Coursework Sample on Age Discrimination
The Ways to Prevent Age Discrimination in the Work Place
Society has become aware of the different types of discrimination at the workplace, such as racial, religious, and gender bias. However, little is known about age discrimination, which usually occurs in employment decision-making processes. Although the hiring process should be based on ethical, fair, and equal conditions, HR practitioners sometimes rely on the age indicators of the candidate. While young people receive refusals in the employment process for being costly, the representatives of the older generation are laid off as they might show less productivity and become the weak link of the corporate chain. In this paper, we are going to investigate the reasons for age discrimination, its state in the modern corporate world, how the issue has changed in the particular span of time, and what are the most effective ways to prevent age discrimination in the workplace.
The Chronology of Age Discrimination and Its Nature
Age discrimination (also known as ageism) first appeared in the 1950s. Some studies have revealed that it was the time when old employees, candidates, and applicants faced an age bias in the workplace (Zacher & Steinvik, 2015). Little changed in the next few decades where HR practitioners held an uncertain attitude concerning the capabilities of older people. It is not only company managers who consider older people as having ineffective drives, but also the employees who do not possess the willingness to accept them as a component of the staff.
Ageism is the negative form of discrimination where employees, hiring personnel, or other company representatives have doubts concerning the capabilities of the person within the particular age group. Usually, these aspects are based on the unproven concepts or false facts. For instance, a young applicant is less attentive to details, cannot be responsible, and too young to contribute to the company’s goals (Zacher & Steinvik, 2015). It was also found that both men and women suffer from age discrimination in the workplace and overcome a significant amount of age stereotyping.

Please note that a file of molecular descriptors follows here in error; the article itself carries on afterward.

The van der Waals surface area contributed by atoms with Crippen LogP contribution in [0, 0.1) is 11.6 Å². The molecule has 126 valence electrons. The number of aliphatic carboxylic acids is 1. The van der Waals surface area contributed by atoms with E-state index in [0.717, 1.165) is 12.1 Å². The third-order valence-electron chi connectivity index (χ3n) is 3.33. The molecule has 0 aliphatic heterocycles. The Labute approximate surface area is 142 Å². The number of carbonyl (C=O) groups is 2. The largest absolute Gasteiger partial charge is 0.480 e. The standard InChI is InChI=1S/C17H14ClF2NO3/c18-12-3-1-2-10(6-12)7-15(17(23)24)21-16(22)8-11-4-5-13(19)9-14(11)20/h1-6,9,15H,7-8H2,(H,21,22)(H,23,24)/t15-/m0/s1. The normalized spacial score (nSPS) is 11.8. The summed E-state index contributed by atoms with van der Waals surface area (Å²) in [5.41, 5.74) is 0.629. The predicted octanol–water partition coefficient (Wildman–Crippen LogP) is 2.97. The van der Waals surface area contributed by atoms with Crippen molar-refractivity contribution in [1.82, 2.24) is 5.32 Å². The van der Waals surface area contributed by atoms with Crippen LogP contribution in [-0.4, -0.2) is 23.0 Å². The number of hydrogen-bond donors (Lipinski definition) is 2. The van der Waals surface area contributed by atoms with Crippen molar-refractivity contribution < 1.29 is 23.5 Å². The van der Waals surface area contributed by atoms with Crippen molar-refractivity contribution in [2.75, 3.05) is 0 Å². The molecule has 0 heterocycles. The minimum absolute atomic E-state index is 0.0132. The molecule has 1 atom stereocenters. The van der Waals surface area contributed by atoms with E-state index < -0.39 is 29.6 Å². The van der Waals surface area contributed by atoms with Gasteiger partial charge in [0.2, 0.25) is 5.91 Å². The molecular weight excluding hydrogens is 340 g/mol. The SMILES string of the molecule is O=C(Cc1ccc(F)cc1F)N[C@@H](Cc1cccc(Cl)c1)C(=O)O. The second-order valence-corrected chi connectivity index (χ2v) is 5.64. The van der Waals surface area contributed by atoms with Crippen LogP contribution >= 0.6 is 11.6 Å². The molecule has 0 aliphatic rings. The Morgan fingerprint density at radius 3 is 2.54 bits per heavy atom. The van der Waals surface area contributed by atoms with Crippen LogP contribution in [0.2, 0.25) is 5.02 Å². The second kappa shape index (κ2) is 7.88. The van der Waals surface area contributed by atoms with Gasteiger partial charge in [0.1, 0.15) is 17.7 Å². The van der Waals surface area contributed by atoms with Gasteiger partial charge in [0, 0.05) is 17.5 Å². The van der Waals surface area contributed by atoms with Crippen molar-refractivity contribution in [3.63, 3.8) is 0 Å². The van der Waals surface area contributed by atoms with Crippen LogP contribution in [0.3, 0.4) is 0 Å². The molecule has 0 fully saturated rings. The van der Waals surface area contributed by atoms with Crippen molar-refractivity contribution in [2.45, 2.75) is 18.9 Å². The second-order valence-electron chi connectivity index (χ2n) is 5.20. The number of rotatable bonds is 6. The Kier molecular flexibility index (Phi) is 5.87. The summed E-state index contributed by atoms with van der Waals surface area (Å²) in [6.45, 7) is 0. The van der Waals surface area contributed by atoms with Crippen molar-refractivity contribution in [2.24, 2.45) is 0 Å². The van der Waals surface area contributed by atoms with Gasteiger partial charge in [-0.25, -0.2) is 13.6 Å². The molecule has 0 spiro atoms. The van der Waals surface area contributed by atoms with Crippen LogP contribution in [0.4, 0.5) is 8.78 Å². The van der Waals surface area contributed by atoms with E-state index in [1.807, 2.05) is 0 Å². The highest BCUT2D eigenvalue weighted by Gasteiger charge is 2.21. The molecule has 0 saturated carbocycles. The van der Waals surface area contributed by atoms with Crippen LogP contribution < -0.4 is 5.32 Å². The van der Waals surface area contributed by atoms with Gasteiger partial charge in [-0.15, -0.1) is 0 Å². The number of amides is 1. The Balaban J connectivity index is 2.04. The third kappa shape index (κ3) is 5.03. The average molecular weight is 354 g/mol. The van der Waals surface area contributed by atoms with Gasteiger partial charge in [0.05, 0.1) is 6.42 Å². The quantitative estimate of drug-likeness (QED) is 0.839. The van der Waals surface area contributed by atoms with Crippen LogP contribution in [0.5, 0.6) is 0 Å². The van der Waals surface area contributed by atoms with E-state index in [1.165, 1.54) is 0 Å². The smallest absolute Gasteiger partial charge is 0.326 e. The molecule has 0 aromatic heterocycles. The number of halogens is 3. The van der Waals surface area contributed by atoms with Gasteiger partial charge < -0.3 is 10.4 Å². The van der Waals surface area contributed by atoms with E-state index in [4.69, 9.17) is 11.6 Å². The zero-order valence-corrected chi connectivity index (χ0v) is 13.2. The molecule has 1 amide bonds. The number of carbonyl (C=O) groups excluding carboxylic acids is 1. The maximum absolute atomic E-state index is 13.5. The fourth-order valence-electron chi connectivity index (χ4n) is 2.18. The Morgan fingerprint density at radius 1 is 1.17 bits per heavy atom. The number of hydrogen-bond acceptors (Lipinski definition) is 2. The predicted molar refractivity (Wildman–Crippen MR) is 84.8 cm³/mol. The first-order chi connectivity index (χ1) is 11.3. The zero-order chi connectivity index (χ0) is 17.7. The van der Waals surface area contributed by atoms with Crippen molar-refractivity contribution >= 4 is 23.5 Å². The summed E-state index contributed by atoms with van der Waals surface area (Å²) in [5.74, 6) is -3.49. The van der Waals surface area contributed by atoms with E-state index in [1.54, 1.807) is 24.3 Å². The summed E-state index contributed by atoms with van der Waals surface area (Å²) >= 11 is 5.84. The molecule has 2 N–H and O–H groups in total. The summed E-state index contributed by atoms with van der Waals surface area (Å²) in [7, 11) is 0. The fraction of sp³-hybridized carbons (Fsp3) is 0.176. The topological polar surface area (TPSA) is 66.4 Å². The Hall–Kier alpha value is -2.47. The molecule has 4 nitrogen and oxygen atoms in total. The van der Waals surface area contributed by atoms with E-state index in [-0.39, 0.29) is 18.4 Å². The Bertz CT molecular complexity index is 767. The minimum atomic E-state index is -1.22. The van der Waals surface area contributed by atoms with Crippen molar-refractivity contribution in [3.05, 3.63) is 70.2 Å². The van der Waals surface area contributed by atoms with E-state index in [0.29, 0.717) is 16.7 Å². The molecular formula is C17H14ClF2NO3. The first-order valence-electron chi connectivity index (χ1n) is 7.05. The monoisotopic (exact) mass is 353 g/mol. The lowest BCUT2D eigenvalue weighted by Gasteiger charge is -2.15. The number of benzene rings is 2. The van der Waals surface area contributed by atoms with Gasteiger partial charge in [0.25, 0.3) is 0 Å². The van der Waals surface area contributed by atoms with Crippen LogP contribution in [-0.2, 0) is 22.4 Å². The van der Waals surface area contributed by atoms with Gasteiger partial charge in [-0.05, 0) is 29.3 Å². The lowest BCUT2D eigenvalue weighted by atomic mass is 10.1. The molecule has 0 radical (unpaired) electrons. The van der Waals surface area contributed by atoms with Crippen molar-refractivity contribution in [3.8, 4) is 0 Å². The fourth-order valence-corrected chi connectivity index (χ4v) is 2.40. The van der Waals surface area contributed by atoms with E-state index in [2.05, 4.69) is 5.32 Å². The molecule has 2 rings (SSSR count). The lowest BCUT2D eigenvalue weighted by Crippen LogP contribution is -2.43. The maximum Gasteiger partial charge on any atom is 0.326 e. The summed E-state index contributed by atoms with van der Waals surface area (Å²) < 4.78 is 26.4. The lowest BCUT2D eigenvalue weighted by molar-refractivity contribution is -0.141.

Discrimination Against Millennials
Ageism among millennials is a topic of great concern but of inconsiderable studies. There is a tendency among employers that Generation Y (people who were born between 1980-2000) are focused on making more money (Gargouri & Guaman, 2017). They are determined to do a tedious and annoying job if it is highly paid, while if the job of their interest is poorly paid, they will not add to the company’s goals and mission. As a result, the company usually interviews the candidate on the things they value, what motivates them, and how they see themselves in five years. They investigate this information to be aware of the candidate’s plan for the future as being a part of the company’s team.
Moreover, in the United States, graduates sometimes have enormous student debt which may also influence the employment decision. The performance of such employees may be two-fold: they can work hard and be promoted, which is accompanied by salary elevation, or they can be lazy at the workplace while being paid for working hours (Kunze, Boehm & Bruch, 2011). However, this form of age discrimination may be harmful both for graduates, as they will not be able to pay off the loans, and for the government, as they will not obtain their debts back to the treasury. Moreover, after graduation, employers find it difficult to train millennials, thus they cannot adapt to the company’s peculiarities in operations, functioning, and performing.
National and Corporate Culture Behind Age Discrimination